09 March 2007

Thesis On Certainty, Part 2

It's Friday and we don't feel like doing anything. In fact, since the boss is out of town, we'll probably leave work three or five hours early and go drive around and run and play and whatnot. (Which reminds us of a time we tried to give a lecture on syllogistic reasoning to some ninth graders, and we used the proposition "If the cat's away, then the mice will play," and, well, we think we're pretty good at explaining things--but they didn't get it at all.) So's... we're going lazily to post another section of our thesis. The epigraph and the first post are here. (If anyone knows how to make that whole "after the jump" thing, email me!)

Second Post of Thesis - On Certainty

That the game of language-learning “proves its worth” is shown by its working in practice, functioning well. This worth is shown by the form of life that we inhabit: our society’s language-learning is characterized by a standard of education in which there is an accepted, working methodology of teaching and learning; our speech acts generally succeed in communicating things; and more significantly, our whole way of life shows “the stability of things as the norm.” Our shared form of life shows the worth of the game.

But, as Wittgenstein says, the worth of the game should not be confused with its ground. Looking at how people hunt and expect certain animal parts always to exist in certain places, he says, “I naturally do not want to say that men should behave like this, but only that they do behave like this.”[i] We are not exactly interested in proving objectivity. We are, however, quite interested in looking at different ways in which an objective type of relation seems to obtain. And whereas metaphysical philosophy converges on the transcendental a priori in order to make sense of objectivity, Wittgenstein contents himself with what’s apparent, what comes after the beginning. Wittgenstein should not be counted as a mere empiricist or a mere psychologist, though. Nor is he interested in the descriptive science of anthropology. We think that doing so would be to accuse him of a philosophical irresponsibility, which is undeserved. Despite his interest in the empirical, a posteriori site of knowledge, Wittgenstein’s critique of classical metaphysics is keen and quite specific. At stake is his convincing us that there is a robust notion of objectivity that doesn’t rely on the a priori. Wittgenstein clarifies the notion of objectivity, but he refuses to understand it by “ratiocination,” metaphysical speculation and over-rationalization. His appeal to “any logic good enough for a primitive means of communication” is an appeal to a non-sublime, non-prescriptive logic. For Wittgenstein, logic is something of a blunt instrument—not the keen razor of the mind, by which it is traditionally understood. Wittgenstein’s unique conception of logic is given by his expositions of language-games. Objectivity fails to obtain in a transcendental sense, but within the area circumscribed by Wittgenstein’s logic—language-games—certain propositions are objectively true. Moreover, it belongs to the logical determination of language-games to set the limit of the intelligibility of our language and actions, which then determines the limit of our thought. Thus, a different sort of objectivity obtains when we look from the outside at language-games: certain propositions fall outside of certain language-games. Our focus on language-games, and their attendant notions, will describe Wittgenstein’s notion of objectivity.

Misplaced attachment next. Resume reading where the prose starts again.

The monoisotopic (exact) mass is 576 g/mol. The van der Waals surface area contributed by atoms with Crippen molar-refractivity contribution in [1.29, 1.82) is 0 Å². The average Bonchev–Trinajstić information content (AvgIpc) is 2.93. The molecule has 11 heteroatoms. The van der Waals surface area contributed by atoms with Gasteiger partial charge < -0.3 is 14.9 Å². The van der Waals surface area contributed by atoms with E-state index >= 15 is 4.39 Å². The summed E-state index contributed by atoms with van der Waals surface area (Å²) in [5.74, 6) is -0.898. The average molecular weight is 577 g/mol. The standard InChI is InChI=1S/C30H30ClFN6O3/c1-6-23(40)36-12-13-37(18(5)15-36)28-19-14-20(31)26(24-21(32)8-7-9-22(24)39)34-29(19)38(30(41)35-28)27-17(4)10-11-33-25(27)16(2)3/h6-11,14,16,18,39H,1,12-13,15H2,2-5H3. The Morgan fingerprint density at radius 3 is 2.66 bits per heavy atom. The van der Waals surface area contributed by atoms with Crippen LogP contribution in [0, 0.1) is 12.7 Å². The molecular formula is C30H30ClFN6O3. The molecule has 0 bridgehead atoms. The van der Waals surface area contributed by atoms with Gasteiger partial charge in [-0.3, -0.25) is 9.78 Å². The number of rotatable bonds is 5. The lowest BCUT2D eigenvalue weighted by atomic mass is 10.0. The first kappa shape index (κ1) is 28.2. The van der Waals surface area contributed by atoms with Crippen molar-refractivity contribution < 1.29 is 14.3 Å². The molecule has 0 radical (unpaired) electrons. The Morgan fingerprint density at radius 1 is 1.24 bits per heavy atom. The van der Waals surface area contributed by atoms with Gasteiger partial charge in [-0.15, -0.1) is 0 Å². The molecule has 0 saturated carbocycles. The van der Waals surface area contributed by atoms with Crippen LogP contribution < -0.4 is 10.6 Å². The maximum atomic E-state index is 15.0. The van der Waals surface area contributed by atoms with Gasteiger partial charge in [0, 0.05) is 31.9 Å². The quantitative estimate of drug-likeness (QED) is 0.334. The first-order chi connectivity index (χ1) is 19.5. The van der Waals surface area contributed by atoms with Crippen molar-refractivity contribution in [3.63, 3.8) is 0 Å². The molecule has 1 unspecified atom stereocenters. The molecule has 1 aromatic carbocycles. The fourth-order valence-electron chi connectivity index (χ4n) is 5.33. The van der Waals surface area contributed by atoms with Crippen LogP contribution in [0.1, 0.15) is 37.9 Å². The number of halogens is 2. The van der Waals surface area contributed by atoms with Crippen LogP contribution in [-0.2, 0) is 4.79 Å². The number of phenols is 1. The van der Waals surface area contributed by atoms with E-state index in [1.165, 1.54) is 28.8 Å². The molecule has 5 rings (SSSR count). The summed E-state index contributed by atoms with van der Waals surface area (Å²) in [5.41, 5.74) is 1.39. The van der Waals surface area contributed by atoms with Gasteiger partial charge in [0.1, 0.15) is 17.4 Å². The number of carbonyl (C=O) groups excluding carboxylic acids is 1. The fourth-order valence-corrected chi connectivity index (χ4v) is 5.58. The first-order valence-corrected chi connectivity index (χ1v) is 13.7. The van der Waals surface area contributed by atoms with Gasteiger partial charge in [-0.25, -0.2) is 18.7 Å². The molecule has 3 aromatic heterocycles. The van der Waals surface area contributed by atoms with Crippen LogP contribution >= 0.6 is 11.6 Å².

We will first focus on Wittgenstein’s critique of the classical metaphysical worldview, which worldview seeks wrongly to investigate a priori sites that fall “further back” from the beginning. Special attention will be paid to Moore’s concealed metaphysical presupposition in his criticism of the classic metaphysical worldview. We will then examine Wittgenstein’s notion of logic, to which connect his notions of knowledge, belief, certainty, and language-games. Finally, we will look at that with which Wittgenstein replaces the traditional notion of ground: action.

[i] On Certainty, §284.